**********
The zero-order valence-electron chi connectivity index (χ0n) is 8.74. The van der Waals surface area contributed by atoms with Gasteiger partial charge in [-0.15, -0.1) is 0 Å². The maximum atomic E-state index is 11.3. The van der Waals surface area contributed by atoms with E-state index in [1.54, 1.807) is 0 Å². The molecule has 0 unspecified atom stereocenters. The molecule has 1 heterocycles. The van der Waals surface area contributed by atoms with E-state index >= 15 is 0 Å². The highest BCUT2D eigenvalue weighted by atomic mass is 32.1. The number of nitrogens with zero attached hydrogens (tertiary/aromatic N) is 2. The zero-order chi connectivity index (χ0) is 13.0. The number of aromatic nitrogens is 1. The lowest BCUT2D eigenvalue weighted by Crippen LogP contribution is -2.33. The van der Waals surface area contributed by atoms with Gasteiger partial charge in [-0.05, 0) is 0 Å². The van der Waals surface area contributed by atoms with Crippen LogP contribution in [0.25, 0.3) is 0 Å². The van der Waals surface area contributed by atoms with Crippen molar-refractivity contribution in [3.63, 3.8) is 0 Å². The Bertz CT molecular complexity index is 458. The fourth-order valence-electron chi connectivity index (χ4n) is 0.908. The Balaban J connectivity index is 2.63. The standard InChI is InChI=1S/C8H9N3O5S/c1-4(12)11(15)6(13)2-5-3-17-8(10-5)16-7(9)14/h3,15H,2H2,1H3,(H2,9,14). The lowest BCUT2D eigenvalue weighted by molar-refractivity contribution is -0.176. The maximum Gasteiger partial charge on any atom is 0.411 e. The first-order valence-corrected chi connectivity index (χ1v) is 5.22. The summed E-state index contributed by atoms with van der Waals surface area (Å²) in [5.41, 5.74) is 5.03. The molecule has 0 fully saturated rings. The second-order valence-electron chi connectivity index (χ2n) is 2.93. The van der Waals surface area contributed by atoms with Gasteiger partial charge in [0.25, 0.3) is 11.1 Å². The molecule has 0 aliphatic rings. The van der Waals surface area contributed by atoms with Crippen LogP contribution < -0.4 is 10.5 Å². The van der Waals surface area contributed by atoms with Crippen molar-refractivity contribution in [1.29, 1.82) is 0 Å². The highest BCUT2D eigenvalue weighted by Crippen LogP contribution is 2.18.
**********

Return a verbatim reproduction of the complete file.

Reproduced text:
The zero-order valence-electron chi connectivity index (χ0n) is 8.74. The van der Waals surface area contributed by atoms with Gasteiger partial charge in [-0.15, -0.1) is 0 Å². The maximum atomic E-state index is 11.3. The van der Waals surface area contributed by atoms with E-state index in [1.54, 1.807) is 0 Å². The molecule has 0 unspecified atom stereocenters. The molecule has 1 heterocycles. The van der Waals surface area contributed by atoms with E-state index >= 15 is 0 Å². The highest BCUT2D eigenvalue weighted by atomic mass is 32.1. The number of nitrogens with zero attached hydrogens (tertiary/aromatic N) is 2. The zero-order chi connectivity index (χ0) is 13.0. The number of aromatic nitrogens is 1. The lowest BCUT2D eigenvalue weighted by Crippen LogP contribution is -2.33. The van der Waals surface area contributed by atoms with Gasteiger partial charge in [-0.05, 0) is 0 Å². The van der Waals surface area contributed by atoms with Crippen LogP contribution in [0.25, 0.3) is 0 Å². The van der Waals surface area contributed by atoms with Crippen molar-refractivity contribution in [3.63, 3.8) is 0 Å². The Bertz CT molecular complexity index is 458. The fourth-order valence-electron chi connectivity index (χ4n) is 0.908. The Balaban J connectivity index is 2.63. The standard InChI is InChI=1S/C8H9N3O5S/c1-4(12)11(15)6(13)2-5-3-17-8(10-5)16-7(9)14/h3,15H,2H2,1H3,(H2,9,14). The lowest BCUT2D eigenvalue weighted by molar-refractivity contribution is -0.176. The maximum Gasteiger partial charge on any atom is 0.411 e. The first-order valence-corrected chi connectivity index (χ1v) is 5.22. The summed E-state index contributed by atoms with van der Waals surface area (Å²) in [5.41, 5.74) is 5.03. The molecule has 0 fully saturated rings. The second-order valence-electron chi connectivity index (χ2n) is 2.93. The van der Waals surface area contributed by atoms with Gasteiger partial charge in [0.25, 0.3) is 11.1 Å². The molecule has 0 aliphatic rings. The van der Waals surface area contributed by atoms with Crippen LogP contribution < -0.4 is 10.5 Å². The van der Waals surface area contributed by atoms with Crippen molar-refractivity contribution in [1.29, 1.82) is 0 Å². The highest BCUT2D eigenvalue weighted by Crippen LogP contribution is 2.18.